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Sox market up at opening Bell
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10/24/2004 2:50 AM ET
Sox market up at opening Bell
Bellhorn belts two-run homer in eighth to deliver win

Mark Bellhorn rounds first following his two-run homer in the eighth inning. (Amy Sancetta/AP)
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• Mark Bellhorn's homer:  56K | 350K
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• World Series: News
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BOSTON -- The pitching was faltering, the defense was falling apart and the first World Series game at Fenway Park in 18 years looked to be shaping up as a devastating collapse for the home team. But through it all, the Red Sox erased all their flaws with the ability to keep swinging. They simply outslugged the Cardinals, 11-9, in Game 1 on Saturday night at Fenway Park.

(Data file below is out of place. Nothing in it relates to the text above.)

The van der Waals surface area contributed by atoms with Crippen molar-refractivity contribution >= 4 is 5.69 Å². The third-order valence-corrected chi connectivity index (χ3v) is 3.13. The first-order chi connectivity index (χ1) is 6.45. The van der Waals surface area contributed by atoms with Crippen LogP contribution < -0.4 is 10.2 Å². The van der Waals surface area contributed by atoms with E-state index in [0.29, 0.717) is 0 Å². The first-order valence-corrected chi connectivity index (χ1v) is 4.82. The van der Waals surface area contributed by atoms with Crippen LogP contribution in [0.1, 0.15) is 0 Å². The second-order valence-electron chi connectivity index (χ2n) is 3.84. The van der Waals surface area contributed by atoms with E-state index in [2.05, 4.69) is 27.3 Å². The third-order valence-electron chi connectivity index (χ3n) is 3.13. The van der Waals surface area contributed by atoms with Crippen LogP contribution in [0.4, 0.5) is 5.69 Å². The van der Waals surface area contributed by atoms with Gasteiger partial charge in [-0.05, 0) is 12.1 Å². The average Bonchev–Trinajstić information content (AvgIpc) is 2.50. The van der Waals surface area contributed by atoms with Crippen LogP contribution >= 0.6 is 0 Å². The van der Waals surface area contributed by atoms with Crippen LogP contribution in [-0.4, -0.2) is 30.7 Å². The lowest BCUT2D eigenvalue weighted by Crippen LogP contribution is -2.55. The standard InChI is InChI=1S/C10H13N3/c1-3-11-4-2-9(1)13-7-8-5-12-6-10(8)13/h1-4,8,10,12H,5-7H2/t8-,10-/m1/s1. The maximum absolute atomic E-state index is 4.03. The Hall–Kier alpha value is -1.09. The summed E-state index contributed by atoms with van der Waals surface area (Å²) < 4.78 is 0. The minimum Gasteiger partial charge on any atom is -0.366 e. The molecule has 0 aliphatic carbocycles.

As much as this night was low in stylistic value for the Red Sox, it was, after all, the World Series. This isn't exactly the time of year to be picky about the road to victory.

"We came out and did exactly what we needed to do," said Red Sox center fielder Johnny Damon. "We won. I'm happy. We got the first one."


STL /  BOS / News / Video / Audio / Photos

Three more wins -- no matter how they are achieved -- would equal the first World Series championship the Red Sox have had since 1918.

Mark Bellhorn, who has emerged in a big way in his last three games, had the swing that had the most impact. His two-run homer off Pesky's Pole in right field with one out in the bottom of the eighth snapped a 9-9 tie.